Another marathon night
Taking their bows at last night's American Ballet Theatre gala after the performance of Agnes de Mille's "Rodeo" at City Center. 9:10 PM. Photo: JH.

Another beautiful day in New York. The kind where, if you’re like me, walking the dogs down by the riverside, sun glistening, light breeze gusting here and there, you say aloud: what a beautiful day, and for a moment there everything is All Right.

At about six-thirty I went over to the Fifth Avenue apartment of Georgette Mosbacher where she was throwing a cocktail/book party for Michael Gross and his new tome 740 Park Avenue; The Story of the World’s Richest Apartment Building (see NYSD 10/4/05) which is one of the most interesting non-fiction books you’ll ever read about New York society in the last 75 years.

Michael Gross

Mrs. Mosbacher, the cosmetics and skin-care tycooness, invited 200 of the most prominent talkers, opinion-makers, blabbermouths and social gadflies, along with their best friends, acquaintances and the people who make up the media. Very smart, Mrs. Mosbacher, she is. Because practically everyone in the room is dying to read the book to find out if Michael Gross wrote what they already know (but wouldn’t tell him), and just exactly where he drew the line in revealing the “inside” on all the families that have lived in this famously sought after residential building that sits on the northwest corner of Park Avenue and 71st Street.

Jackie Onassis
’ grandfather James T. Lee built it, beginning in the same year she was born (1929) and completing it two years later when the world had fallen apart and a lot of the formerly rich were still jumping out windows. Nevertheless, like Scarlett and Tara, the sun did come up tomorrow, paving the way for all kinds of new family sagas (including Jackie’s parents Janet and Jack Bouvier who lived there briefly, thanks to the generosity of Mr. Lee), most of which, like all family stories, are gone with the wind.

There were a number of people at Mrs. Mosbacher’s quite palatial apartment who either lived in the building or were related to those who lived in the building. Dasha Epstein, the Broadway producer lived there from the late 1950s through the early 1970s. David and Julia Koch have just moved in. Alice Mason, the absolute empress of private residential real estate brokers had a hand in the puchase and sale of several of the apartments (and sometimes the same apartment more than once). Jesse Araskog and her husband recently sold their co-op there. Diana Quasha who recently sold her 720 Park Avenue apartment lived at 740 before that. Kathy Steinberg, the sister-in-law of Saul Steinberg, was the broker on both sides of the deal when Steve Schwarzman paid $31 million to buy the old John D. Rockefeller Jr. apartment from Mr. Steinberg. Dominick Dunne never lived there but more than one character in his novels has lived in a buildling Just Like It (fiction, of course).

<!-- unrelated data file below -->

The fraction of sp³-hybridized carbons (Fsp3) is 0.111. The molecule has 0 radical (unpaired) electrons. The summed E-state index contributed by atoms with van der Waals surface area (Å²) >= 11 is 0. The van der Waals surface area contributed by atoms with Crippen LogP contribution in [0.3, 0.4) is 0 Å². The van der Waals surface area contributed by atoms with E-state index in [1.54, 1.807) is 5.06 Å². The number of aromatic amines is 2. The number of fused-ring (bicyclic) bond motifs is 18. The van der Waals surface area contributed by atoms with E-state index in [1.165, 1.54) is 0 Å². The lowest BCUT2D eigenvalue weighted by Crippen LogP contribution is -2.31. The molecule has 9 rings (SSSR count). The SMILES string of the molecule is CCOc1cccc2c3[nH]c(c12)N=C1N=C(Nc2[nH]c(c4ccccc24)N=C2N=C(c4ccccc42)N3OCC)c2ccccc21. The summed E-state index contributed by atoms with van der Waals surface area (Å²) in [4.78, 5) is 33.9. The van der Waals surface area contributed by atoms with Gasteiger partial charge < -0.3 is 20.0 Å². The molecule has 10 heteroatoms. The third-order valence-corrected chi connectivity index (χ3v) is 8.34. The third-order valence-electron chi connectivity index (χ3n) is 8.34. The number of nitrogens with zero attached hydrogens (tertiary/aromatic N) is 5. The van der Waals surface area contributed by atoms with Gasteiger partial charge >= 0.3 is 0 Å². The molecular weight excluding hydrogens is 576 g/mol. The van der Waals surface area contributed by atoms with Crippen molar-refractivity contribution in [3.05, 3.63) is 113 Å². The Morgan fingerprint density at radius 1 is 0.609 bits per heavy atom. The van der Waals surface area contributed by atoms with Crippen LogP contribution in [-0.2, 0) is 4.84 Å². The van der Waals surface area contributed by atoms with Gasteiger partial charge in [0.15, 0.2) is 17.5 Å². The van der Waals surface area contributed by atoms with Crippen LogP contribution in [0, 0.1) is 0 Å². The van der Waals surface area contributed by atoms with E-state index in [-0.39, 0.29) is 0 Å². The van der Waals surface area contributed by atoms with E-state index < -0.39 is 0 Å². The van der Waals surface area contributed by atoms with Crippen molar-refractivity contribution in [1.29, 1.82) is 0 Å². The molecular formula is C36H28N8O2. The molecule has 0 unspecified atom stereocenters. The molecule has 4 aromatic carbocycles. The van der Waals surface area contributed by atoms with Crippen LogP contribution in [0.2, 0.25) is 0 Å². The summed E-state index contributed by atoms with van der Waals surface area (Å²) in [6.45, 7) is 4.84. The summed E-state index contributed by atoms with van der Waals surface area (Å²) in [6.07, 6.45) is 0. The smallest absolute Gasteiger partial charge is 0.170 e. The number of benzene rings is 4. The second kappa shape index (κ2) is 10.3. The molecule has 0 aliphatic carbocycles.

Click image to order 740 Park

In many ways, New York is a small town, and like all small towns, there are the pieces of real estate (the biggest house in town, for example) that stimulate interest, envy, greed, and all the other Machiavellian traits that taunt our psyches at one point or another. 740 Park is the place that frequently haunts the dreams of the must-haves in Manhattan.

The fabulous Mosbacher digs had more than enough room (and then some to go around) for the clamoring crowd last night, and so many of them knew each other, or knew of each other, or always wanted to know each other. So it was like Old Home Week visits Lifestyles of the Rich and Famous (without what’s-his-name’s bellowing voice to distract).

There will be discussions for some time as to whether or not Michael Gross was fair or mean to the tenants of the building. It doesn’t matter. As I’ve written here before about his book, it is a testament to the fact that all gossip ultimately becomes history, even, alas, the stuff that’s not true.

Geoffrey Thomas, Sharon Sondes, and David Koch
Jamie Whitehead, Deborah Schoeneman, and Robert Zimmerman
Dominick Dunne and Christopher Mason
Somers Farkas and Jesse Araskog

Georgette Mosbacher and Lyn Paulsin
Ron and Harriet Weintraub
Mario Buatta and Anthony Haden-Guest

Tiffany Dubin and Kevin Krier
R. Couri Hay, Rupel Patel, and Robert Burke
Leba Sedaka, Martha Kramer, Neal Fox, and Gina de Franco
Deborah Schoeneman and Richard Meier
Byron Wien and Barbara Goldsmith

Jeanne Lawrence and Marjorie Reed Gordon
Nancy Holmes and Michael Gross
Dasha Epstein and Olivia Hoge

Gail and Kevin Buckley with Warren Hoge
Phoebe Eaton
Barbara Goldsmith and Kathy Rayner

Leslie Stevens and friend
Allison and Leonard Stern
Ann Rapp and Nancy Holmes

Kathy Steinberg
Jill Brooke, Phyllis George, and Mr. and Mrs. Henry Schlieff
Kenny Lane and Wendy Stark